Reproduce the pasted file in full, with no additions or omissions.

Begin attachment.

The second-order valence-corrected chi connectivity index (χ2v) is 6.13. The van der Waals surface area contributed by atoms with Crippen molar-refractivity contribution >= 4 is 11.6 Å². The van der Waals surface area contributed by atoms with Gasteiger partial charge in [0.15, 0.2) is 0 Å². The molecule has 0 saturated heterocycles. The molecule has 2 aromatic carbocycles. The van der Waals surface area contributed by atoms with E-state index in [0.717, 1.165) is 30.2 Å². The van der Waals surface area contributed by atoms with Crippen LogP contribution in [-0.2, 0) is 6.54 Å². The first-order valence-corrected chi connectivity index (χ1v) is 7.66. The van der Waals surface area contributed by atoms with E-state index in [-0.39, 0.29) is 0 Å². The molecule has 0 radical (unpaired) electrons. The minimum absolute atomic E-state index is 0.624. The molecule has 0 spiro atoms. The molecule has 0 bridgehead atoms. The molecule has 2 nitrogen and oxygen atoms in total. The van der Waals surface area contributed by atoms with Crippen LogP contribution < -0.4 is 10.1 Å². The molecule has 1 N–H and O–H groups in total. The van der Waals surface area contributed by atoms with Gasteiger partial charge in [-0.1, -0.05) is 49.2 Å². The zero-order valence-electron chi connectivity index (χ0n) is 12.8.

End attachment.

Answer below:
The second-order valence-corrected chi connectivity index (χ2v) is 6.13. The van der Waals surface area contributed by atoms with Crippen molar-refractivity contribution >= 4 is 11.6 Å². The van der Waals surface area contributed by atoms with Gasteiger partial charge in [0.15, 0.2) is 0 Å². The molecule has 0 saturated heterocycles. The molecule has 2 aromatic carbocycles. The van der Waals surface area contributed by atoms with E-state index in [0.717, 1.165) is 30.2 Å². The van der Waals surface area contributed by atoms with Crippen LogP contribution in [-0.2, 0) is 6.54 Å². The first-order valence-corrected chi connectivity index (χ1v) is 7.66. The van der Waals surface area contributed by atoms with E-state index in [-0.39, 0.29) is 0 Å². The molecule has 0 radical (unpaired) electrons. The minimum absolute atomic E-state index is 0.624. The molecule has 0 spiro atoms. The molecule has 0 bridgehead atoms. The molecule has 2 nitrogen and oxygen atoms in total. The van der Waals surface area contributed by atoms with Crippen LogP contribution < -0.4 is 10.1 Å². The molecule has 1 N–H and O–H groups in total. The van der Waals surface area contributed by atoms with Gasteiger partial charge in [-0.1, -0.05) is 49.2 Å². The zero-order valence-electron chi connectivity index (χ0n) is 12.8.